11:24, which says that whatever we desire we will have it if we ask for it in
prayer and believe that we have received it?
Can Christians make a new
car or new house appear out of thin air just by asking and believing it? Or can
Christians get a new house at half price just by asking and believing? Can Christians
obtain and develop a very influential business if they ask and don't doubt? Is
our faith the only limit to what God will give us?
If we took the passages
above and isolated them from the rest of the New Testament teaching on prayer
we might indeed answer "yes" to all of these questions, just as the Faith Movement
teachers believe. But, by evaluating these general statements alongside other
statements in the New Testament, we find that the answer is no. There were, in
fact conditions and limitations for what Christians could receive from prayer.
And these additional statements in the New Testament would have been as much a
part of the early Church's understanding of prayer as the passages quote above.
As we will see, the end result would have been that the early Church including
the Apostles themselves would have understood that Jesus did not mean Christians
could receive anything at all that they desired in their hearts so long as they
had the faith for it.
Mark 10:35 And James and John, the
sons of Zebedee, come unto him, saying, Master, we would that thou shouldest
do for us whatsoever we shall desire. 36 And he said unto them, What would
ye that I should do for you? 37 They said unto him, Grant unto us that
we may sit, one on thy right hand, and the other on thy left hand, in thy glory.
38 But Jesus said unto them, Ye know not what ye ask: can ye drink of the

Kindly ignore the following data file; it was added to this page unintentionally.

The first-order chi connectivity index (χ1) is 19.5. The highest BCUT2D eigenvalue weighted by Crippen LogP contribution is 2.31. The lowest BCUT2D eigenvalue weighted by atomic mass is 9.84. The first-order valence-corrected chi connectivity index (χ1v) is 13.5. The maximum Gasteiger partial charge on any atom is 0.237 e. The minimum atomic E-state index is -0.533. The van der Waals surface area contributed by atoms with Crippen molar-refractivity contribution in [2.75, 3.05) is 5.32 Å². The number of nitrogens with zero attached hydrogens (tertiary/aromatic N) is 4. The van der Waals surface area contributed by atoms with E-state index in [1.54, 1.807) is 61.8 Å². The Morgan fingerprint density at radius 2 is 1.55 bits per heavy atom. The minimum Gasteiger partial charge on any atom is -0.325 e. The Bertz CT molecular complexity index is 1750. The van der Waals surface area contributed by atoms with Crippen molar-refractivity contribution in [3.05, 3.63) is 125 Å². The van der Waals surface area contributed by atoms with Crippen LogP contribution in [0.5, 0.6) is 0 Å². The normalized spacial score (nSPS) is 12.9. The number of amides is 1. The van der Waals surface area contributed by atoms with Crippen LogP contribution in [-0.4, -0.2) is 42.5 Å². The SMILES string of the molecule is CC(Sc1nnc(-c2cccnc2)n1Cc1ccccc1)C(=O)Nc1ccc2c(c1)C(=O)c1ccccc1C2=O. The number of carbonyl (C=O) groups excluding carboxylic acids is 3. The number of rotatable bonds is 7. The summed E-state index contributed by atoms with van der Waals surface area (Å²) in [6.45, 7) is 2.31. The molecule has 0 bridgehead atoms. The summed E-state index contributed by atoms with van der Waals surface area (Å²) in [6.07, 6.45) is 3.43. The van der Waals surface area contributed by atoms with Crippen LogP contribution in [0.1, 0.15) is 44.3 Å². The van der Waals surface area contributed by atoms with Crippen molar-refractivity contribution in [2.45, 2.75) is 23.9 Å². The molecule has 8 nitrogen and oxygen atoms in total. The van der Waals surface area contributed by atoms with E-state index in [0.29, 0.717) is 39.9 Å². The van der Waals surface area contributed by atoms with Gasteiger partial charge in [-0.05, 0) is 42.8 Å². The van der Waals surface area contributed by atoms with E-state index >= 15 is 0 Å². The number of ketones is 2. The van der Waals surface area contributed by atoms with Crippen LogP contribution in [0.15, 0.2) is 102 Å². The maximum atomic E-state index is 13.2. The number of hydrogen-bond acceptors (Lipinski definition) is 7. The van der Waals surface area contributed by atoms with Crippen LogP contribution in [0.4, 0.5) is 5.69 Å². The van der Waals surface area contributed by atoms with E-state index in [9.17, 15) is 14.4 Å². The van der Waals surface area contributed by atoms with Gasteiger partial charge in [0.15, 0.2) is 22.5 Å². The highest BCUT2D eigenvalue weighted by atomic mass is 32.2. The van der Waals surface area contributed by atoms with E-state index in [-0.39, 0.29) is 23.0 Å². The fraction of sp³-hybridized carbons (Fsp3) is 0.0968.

cup that I drink of? and be baptized with the baptism that I am baptized with?
39 And they said unto him, We can. And Jesus said unto them, Ye shall indeed drink
of the cup that I drink of; and with the baptism that I am baptized withal shall
ye be baptized: 40 But to sit on my right hand and on my left hand is not mine
to give; but it shall be given to them for whom it is prepared.
in Mark 10, we find James and John following the Faith Movement interpretation
of asking in faith. They come to Jesus with dreams even bigger than moving a mountain.
They ask him to grant them whatever they desire. But notice that Jesus first asks
them what it is they desire before agreeing to grant it. In other words, from
the way Jesus responds we can see that whether or not they receive the request
depends in part on what it is that they are requesting. Not all desires and requests
will be granted by God, no matter how bold we are in asking.
As we continue,
we see in verse 37 that what James and John are asking for is to sit on the right
and left sides of Jesus throne when he comes to rule the world. But in verse 40,
Jesus tells them that he cannot grant this request because those determinations
are made by the Father. Therefore, it is clear that there was a limit on what
James and John could receive by asking. Whether or not James and John received
this did not depend on how much faith they had. These appointments were made by
God and no man received them simply by asking. So, here we see a very extreme
example where a person's desire is not fulfilled by God because the request is
not in line with God's will.
But notice that in verse 38 Jesus also
tells James and John is that part of the problem is that they do not know what
they are asking for. Or, in other words, they did not understand how what they
were requesting fit into the context of the rest of God's overall plan. From this
statement we can see that when Christians ask for things, they may not receive
them when those things they request do not fit in with God's overall plans. For
this reason, it is necessary for Christians to understand the overall will of
God as much as possible when they pray. Otherwise, they may ask for things that